‘‘It is an excellent initiative that is only missing one crucial thing: His resignation,’’ said Kamal Labwani, a veteran dissident and member of the opposition’s Syrian National Coalition umbrella group.
‘‘All what he is proposing will happen automatically, but only after he steps down,’’ Labwani told The Associated Press by telephone from Sweden.
Haitham Maleh, an opposition figure in Turkey, said Assad was offering the initiative because he feels increasingly besieged by advancing rebels.
‘‘How could he expect us to converse with a criminal, a killer, a man who does not abide by the law?’’ he asked.
Assad has spoken only on rare occasions since the uprising began, and Sunday’s speech was his first since June. His last public comments came in an interview in November to Russian TV in which he vowed to ‘‘live and die’’ in Syria.
On Sunday, he seemed equally confident in the ability of his troops to crush the rebellion despite the recent fighting in Damascus.
‘‘He did not come across as a leader under siege, nor as a leader whose regime is on the verge of collapse,’’ said Fawaz A. Gerges, head of the Middle East Center at the London School of Economics.
‘‘He seemed determined that any political settlement must come on his terms, linking those terms with the Syrian national interest as if they are inseparable,’’ he said.
U.S. State Department spokeswoman Victoria Nuland said in a statement that Assad’s speech was ‘‘yet another attempt by the regime to cling to power and does nothing to advance the Syrian people’s goal of a political transition.’’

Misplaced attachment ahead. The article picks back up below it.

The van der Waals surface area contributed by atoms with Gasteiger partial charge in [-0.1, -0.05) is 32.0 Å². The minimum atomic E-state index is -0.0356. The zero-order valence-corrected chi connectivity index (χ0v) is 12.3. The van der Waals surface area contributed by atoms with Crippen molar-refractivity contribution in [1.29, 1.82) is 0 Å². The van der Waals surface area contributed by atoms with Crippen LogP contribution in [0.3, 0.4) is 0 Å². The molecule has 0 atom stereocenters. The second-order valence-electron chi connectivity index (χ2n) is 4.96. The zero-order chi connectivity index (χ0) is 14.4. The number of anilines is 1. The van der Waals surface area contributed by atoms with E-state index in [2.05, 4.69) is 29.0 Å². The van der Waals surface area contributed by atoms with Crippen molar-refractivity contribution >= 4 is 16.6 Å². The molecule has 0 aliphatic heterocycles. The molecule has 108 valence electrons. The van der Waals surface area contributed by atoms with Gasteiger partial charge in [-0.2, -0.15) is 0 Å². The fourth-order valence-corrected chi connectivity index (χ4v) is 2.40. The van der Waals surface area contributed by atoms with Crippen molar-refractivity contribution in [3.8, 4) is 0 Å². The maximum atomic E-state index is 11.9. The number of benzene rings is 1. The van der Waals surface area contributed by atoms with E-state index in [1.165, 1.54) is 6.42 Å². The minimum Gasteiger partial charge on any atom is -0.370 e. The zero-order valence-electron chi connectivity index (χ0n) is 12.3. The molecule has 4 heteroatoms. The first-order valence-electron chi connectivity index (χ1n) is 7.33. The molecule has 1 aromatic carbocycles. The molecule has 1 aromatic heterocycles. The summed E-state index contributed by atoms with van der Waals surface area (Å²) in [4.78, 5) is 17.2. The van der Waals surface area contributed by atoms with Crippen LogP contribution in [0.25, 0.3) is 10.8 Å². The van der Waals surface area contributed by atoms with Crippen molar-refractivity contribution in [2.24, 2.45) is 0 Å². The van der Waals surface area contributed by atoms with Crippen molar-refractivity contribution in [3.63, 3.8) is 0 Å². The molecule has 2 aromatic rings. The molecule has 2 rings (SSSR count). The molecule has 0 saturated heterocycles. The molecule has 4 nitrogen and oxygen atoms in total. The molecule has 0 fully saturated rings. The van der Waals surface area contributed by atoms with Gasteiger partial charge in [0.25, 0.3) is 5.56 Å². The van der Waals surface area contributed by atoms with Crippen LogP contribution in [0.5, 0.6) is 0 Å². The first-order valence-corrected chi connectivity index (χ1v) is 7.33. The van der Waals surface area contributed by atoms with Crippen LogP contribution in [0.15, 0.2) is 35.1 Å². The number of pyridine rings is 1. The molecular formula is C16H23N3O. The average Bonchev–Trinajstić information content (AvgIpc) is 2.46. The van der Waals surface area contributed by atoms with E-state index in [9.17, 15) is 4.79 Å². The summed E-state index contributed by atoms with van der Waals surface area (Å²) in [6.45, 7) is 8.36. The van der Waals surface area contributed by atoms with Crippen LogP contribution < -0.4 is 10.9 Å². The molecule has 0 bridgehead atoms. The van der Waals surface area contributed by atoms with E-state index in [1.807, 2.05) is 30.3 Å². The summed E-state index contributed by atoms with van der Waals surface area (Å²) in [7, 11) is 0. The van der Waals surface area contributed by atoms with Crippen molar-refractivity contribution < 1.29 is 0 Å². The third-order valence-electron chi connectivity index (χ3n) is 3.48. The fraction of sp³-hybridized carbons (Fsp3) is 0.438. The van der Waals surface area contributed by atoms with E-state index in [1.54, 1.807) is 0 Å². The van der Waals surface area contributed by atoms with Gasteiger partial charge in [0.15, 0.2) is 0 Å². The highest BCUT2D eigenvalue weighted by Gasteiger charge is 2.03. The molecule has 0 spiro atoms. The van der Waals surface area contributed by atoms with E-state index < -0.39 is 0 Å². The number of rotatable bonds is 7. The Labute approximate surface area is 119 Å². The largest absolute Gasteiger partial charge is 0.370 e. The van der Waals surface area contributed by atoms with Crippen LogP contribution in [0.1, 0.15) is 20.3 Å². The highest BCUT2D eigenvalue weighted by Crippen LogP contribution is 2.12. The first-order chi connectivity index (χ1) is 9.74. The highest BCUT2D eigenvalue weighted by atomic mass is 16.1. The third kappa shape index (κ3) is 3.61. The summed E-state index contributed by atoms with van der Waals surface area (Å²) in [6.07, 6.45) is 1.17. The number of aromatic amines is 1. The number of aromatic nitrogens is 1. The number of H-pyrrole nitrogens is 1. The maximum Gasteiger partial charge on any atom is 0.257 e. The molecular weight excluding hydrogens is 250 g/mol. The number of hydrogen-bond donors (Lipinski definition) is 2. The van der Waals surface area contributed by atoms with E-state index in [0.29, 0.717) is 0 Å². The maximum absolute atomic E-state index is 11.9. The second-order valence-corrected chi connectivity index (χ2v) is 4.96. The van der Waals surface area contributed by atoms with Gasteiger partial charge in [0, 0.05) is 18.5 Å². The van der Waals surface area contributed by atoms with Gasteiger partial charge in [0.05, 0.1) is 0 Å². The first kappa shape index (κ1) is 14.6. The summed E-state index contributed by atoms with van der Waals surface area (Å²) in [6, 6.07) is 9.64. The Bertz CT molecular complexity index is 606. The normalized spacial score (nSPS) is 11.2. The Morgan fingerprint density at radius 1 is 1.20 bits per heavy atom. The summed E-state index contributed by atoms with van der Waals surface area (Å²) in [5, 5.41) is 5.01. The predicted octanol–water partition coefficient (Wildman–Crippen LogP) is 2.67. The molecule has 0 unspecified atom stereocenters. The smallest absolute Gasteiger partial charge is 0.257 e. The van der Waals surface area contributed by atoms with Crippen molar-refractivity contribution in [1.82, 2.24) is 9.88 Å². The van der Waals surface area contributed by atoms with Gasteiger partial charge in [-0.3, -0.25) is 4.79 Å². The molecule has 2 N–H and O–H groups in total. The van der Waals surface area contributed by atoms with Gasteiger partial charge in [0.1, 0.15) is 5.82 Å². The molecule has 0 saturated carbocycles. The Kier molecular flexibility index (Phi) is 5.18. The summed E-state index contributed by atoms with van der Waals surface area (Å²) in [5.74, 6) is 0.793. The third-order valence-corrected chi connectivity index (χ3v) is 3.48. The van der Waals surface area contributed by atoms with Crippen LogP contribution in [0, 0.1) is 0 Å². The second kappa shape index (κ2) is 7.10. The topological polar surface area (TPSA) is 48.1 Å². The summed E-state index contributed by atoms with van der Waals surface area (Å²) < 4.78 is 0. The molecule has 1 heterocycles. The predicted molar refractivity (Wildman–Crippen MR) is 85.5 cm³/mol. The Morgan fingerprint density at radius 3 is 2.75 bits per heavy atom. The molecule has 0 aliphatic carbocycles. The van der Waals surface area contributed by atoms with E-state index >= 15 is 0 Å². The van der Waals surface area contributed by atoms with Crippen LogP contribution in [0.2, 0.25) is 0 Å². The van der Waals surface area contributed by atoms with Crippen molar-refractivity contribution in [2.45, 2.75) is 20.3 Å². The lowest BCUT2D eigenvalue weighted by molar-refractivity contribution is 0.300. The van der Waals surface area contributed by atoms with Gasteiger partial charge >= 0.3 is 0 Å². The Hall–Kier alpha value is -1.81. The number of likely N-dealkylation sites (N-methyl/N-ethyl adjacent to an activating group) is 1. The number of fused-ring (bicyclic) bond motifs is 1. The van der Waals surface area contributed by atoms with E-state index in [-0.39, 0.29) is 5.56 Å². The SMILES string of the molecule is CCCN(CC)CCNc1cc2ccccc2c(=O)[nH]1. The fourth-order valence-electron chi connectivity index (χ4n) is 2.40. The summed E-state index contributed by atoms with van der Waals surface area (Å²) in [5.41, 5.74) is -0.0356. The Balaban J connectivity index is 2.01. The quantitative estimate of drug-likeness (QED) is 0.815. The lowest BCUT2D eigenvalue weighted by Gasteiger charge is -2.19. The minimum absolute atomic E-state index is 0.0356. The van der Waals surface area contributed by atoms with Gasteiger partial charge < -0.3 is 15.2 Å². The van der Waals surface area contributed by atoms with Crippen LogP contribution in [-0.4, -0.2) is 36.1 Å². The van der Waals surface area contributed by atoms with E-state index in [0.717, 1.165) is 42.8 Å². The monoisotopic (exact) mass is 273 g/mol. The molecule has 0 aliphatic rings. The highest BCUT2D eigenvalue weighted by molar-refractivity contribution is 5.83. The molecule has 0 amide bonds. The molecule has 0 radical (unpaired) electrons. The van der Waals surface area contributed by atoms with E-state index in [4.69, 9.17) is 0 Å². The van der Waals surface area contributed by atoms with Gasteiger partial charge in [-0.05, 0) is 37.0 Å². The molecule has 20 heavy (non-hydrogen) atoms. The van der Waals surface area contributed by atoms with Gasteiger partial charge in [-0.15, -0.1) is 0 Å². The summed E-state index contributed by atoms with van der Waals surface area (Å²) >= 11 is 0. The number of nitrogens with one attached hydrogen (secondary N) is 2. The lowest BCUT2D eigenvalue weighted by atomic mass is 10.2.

British Foreign Secretary William Hague called Assad’s speech ‘‘beyond hypocritical.’’ In a message posted on his official Twitter feed, Hague said ‘‘empty promises of reform fool no one.’’
European Union foreign policy chief Catherine Ashton’s office said in a statement that the bloc will ‘‘look carefully if there is anything new in the speech, but we maintain our position that Assad has to step aside and allow for a political transition.’’
Foreign Minister Ahmet Davutoglu of Turkey said the speech was filled with ‘‘empty promises’’ and repetitive pledges of reform by a leader out of touch with the Syrian people.
‘‘It seems (Assad) has shut himself in his room, and for months has read intelligence reports that are presented to him by those trying to win his favor,’’ Davutoglu told reporters in the Aegean port city of Izmir on Sunday.
Turkey is a former ally of Damascus, and while Ankara first backed Assad after the uprising erupted, it turned against the regime after its violent crackdown on dissent.
Observers said the speech signaled the violence would continue indefinitely as long as both sides lacked the ability to score a victory on the battlefield.
Randa Slim, a research fellow at the New America Foundation in Washington, said Assad’s made clear he has no intention of making way for a political transition.
‘‘He sees himself rather as an orchestrator and arbiter of a process to be organized under his control,’’ she said.
The Internet was cut in many parts of Damascus ahead of the address, apparently for security reasons, and some streets were closed.
At the end of his speech, loyalists shouted: ‘‘With our blood and souls we redeem you, Bashar!’’
As he was leaving the hall, supporters pushed forward and swarmed around him to try to talk to him. Nervous security guards tried to push them away.
Many shouted ‘‘Shabiha forever!’’ — referring to the armed regime loyalists whom rebels have blamed for sectarian killings.
Amid the melee, Assad quickly shook hands with some of them and blew kisses to others.
AP writers Barbara Surk and Bassem Mroue in Beirut, Suzan Fraser in Ankara and APTN journalists in Turkey and Jordan contributed to this report.